As a result of strict standards set by the EU Directive on the Quality of Drinking Water, it is now often necessary for drinking water to have further treatment to remove components such as nitrates and trace of organics.


Author(s): The Open University

License information
Related content

Except for third party materials and/or otherwise stated (see terms and conditions) the content in OpenLearn is released for use under the terms of the Creative Commons Attribution-NonCommercial-Share

3.4.3 Simulated environmental tests

The investigators wanted to know about the fatigue properties of the component, to find a feasible explanation of why it took 39 years for the eye bar to break. They needed information on the several stress corrosion mechanisms that were possible in the material, including hydrogen embrittlement, the effects of sulphur compounds such as H2S (hydrogen sulphide) and the effects of moisture and salt. Notched eye-bar material was loaded to failure in various environments.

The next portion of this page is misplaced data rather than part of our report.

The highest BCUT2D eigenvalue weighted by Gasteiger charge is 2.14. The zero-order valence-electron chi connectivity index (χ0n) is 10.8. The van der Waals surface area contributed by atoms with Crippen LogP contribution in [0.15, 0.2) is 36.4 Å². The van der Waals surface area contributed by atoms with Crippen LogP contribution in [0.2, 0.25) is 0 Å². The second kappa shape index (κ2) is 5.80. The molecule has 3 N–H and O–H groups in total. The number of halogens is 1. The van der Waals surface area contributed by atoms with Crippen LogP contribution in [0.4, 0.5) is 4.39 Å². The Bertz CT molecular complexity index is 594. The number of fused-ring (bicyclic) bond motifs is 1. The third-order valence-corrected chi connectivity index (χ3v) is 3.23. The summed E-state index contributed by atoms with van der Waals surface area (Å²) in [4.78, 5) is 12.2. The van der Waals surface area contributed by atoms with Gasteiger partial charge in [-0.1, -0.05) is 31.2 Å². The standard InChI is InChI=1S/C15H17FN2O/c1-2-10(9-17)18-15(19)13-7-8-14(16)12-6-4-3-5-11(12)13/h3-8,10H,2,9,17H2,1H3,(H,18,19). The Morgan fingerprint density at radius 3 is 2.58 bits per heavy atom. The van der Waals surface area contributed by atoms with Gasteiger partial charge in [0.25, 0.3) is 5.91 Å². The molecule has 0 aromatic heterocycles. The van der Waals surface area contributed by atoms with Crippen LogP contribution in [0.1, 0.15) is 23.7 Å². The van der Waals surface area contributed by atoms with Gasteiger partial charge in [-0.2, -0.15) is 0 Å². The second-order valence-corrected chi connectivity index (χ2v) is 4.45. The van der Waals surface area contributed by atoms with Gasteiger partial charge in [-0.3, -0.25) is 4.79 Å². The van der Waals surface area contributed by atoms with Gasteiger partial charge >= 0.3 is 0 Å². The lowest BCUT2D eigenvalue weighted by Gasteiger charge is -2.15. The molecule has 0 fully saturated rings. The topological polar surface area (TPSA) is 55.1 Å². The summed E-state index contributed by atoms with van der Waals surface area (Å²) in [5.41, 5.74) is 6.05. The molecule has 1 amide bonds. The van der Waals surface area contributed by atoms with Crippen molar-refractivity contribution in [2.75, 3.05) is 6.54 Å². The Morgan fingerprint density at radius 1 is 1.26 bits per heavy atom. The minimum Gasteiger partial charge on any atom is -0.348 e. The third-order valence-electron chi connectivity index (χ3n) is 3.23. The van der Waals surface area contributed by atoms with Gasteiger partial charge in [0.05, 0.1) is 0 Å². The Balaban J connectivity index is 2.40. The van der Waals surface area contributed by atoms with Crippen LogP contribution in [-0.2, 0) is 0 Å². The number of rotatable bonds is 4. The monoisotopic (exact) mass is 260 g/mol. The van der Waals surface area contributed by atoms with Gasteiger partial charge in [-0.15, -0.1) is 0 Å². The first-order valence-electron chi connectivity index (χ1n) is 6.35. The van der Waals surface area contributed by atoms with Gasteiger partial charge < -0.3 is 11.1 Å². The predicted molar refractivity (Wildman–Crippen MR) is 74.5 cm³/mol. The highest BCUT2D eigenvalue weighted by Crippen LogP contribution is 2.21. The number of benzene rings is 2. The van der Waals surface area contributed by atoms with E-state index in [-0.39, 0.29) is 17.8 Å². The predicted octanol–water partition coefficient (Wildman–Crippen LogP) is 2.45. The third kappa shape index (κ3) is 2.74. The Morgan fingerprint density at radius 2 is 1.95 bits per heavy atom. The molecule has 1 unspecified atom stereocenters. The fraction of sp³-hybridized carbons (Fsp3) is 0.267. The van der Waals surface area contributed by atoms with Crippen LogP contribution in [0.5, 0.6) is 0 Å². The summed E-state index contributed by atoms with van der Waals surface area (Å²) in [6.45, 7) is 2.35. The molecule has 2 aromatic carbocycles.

In fact
Author(s): The Open University

License information
Related content

Except for third party materials and/or otherwise stated (see terms and conditions) the content in OpenLearn is released for use under the terms of the Creative Commons Attribution-NonCommercial-Share

2.1 Meanings of ‘imagination’

A natural starting point is to consider the ways in which ‘imagination’ and related terms such as ‘imagine’ and ‘image’ are used in everyday contexts.

Activity 1

  1. Imagine someone aski
    Author(s): The Open University

    License information
    Related content

    Except for third party materials and/or otherwise stated (see terms and conditions) the content in OpenLearn is released for use under the terms of the Creative Commons Attribution-NonCommercial-Share